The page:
California's State Supreme Court yesterday ruled invalid the University of California's loyalty declaration, required by the Board of Regents, and ordered the reinstatement of 13 teachers who had refused to sign.
This is the second time the courts have thrown out the controversial oath. Last year the District Court of Appeals ordered the University to reinstate the non-signers, but the regents balked. They recanted the oath only as far as that year was concerned, and left the 18 non-signers out in the cold.
Yesterday's decision upheld the Levering Act that requires a loyalty oath from all California state, county and local government employees. But the Court ruled that this act removed the regents' authority to make such regulations as the special oath.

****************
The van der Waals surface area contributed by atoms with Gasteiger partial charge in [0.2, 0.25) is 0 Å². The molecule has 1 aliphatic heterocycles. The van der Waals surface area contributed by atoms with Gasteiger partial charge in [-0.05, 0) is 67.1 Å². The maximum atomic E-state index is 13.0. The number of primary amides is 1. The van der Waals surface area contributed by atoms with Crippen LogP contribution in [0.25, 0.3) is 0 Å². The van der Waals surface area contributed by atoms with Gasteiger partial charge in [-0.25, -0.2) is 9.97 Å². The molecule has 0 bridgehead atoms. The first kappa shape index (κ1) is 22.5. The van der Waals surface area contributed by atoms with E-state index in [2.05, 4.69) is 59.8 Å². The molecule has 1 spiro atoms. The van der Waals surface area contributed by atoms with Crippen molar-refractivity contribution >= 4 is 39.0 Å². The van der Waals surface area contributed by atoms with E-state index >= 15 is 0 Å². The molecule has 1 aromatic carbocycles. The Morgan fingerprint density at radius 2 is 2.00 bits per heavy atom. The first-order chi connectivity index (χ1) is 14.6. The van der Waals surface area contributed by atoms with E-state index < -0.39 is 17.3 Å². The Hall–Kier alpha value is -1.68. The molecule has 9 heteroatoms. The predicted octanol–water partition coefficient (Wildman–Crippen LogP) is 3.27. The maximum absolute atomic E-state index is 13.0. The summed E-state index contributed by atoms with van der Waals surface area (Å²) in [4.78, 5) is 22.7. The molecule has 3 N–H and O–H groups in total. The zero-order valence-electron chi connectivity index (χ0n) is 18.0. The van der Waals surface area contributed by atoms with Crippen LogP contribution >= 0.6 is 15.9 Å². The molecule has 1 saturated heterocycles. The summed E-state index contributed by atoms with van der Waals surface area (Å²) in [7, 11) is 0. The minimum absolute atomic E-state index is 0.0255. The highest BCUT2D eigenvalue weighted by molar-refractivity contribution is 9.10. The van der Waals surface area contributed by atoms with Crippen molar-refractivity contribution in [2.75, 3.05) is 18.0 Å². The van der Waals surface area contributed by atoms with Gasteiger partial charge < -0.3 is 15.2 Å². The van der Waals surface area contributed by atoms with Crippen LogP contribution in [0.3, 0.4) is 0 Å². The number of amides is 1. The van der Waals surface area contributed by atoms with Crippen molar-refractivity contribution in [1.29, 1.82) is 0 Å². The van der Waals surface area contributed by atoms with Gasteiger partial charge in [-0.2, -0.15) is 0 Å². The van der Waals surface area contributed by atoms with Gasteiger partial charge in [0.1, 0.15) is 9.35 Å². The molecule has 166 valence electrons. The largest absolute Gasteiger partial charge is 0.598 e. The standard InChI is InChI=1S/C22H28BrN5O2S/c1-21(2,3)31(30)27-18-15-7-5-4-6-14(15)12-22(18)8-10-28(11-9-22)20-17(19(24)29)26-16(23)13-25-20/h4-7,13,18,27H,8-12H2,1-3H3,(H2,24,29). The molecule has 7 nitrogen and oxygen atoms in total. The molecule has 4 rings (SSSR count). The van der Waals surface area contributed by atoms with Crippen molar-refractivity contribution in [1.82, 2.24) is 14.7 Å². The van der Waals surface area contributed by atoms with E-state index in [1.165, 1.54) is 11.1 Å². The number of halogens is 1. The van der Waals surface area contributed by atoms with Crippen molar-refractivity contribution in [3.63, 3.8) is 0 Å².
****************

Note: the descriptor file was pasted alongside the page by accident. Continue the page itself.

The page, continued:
Those teachers wanting their jobs back must sign the Levering Act, however, the Court decided. This was true before; the regents had made the Levering Act applicable by giving instructors the legal status of defense workers.
Last November the Regents voted to return to the 1949 Oathless contract, but 48 teachers still refused to sign.
Virtually all of the 18 non-signers have taken positions elsewhere. A spokesman for the group said it was unlikely they would take any action until it was known whether the Board of Regents would appeal the Supreme Court's decision.